LED traffic lights trouble in winter because they don’t melt … here might be a solution.
A team of Japanese scientists are turning a curious high school student’s experiments with yogurt container lids into a potential way to keep snow from building up on light-emitting diode traffic lights in cold climates.
The researchers from Kyoto University are developing a snow-repelling coating based on an idea from 17-year-old Mai Idoue, a third-year student at Nakui Agricultural High School in frigid Aomori Prefecture at the northern tip of the island of Honshu.
Authorities across Japan are increasingly replacing traditional bulb traffic lights with LEDs for their lower energy consumption and longer life, but heat generated by an LED chip is dispersed by a heat sink on the back side, making them prone to a build-up of snow on their surfaces that reduces visibility.
Having noticed the snowed-up lights on her commute to the school in Nambu, Mai guessed the water-repellent surface on the underside of certain yogurt lids might do just as good a job of repelling snow.
Looking into the lids’ design, she found they are coated in minute bumps, inspired by the surface of lotus leaves, which allow liquids to roll off.
“If applied to the surfaces or covers of traffic lights, this might make it harder for snow to stick,” Mai thought.
An experiment at school delivered promising results. When Mai stuck a lid with the lotus coating and an uncoated lid to the outside of a classroom window on a snowy day, she found that hardly any snow built up on the coated lid.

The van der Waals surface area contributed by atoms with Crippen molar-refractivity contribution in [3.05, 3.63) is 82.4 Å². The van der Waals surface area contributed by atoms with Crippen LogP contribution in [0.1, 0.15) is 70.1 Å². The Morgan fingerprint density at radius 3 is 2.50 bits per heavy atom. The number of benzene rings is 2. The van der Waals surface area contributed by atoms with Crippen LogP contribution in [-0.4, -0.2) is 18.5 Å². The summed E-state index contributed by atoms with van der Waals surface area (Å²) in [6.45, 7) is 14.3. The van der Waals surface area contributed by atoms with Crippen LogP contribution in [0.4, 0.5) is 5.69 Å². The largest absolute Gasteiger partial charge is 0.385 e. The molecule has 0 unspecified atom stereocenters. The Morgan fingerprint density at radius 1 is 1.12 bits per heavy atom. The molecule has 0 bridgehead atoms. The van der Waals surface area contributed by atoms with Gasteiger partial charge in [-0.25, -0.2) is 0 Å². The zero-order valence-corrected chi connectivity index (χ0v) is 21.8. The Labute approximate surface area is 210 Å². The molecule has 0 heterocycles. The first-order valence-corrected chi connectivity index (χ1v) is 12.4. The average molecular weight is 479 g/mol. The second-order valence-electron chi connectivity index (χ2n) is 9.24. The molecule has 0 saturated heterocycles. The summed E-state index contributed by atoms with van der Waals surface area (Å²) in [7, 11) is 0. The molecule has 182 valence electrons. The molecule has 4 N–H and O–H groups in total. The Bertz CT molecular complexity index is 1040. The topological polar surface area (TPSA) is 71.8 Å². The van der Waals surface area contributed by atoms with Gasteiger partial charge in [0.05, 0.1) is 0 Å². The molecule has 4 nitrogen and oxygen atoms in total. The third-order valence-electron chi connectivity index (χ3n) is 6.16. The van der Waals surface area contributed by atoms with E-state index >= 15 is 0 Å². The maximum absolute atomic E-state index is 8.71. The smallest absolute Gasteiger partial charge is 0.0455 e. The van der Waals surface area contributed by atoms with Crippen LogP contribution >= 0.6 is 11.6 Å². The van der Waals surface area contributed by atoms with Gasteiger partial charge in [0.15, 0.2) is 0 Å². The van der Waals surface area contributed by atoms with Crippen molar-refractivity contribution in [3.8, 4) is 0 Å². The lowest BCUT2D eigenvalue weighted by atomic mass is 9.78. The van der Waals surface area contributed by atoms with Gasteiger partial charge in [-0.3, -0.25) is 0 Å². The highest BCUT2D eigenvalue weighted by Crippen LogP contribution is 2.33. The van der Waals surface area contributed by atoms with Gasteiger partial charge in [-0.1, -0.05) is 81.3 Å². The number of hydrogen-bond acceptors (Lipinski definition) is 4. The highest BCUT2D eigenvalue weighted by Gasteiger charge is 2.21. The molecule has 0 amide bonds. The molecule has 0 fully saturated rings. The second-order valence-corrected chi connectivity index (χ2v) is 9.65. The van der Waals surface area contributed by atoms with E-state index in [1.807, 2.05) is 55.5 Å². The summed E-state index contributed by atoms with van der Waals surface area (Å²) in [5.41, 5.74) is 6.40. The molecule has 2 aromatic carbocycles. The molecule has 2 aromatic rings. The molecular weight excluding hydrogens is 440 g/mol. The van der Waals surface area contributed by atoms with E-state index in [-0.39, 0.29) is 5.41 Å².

Mai’s observation took the grand prize at a Kyoto University contest held last November to solicit fresh ideas from high school and university students.
Her high school and the university signed an agreement in March to jointly develop the technology.
According to Aomori prefectural police, the LED traffic lights use just one-sixth of the electricity of bulb lights and are more durable, but their surfaces are about 20 degrees cooler.
This leaves police officers with the job of wiping accumulated snow off the lights with long poles.
“It may be a challenge to put (the idea) to practical use because snow quality and snowfall patterns differ from region to region, but we’d like to find solutions to these issues,” said Eiichiro Matsubara, materials science professor at Kyoto University’s Graduate School of Engineering.
The university team hopes to develop a prototype in time to test its effectiveness on the high school’s grounds next winter.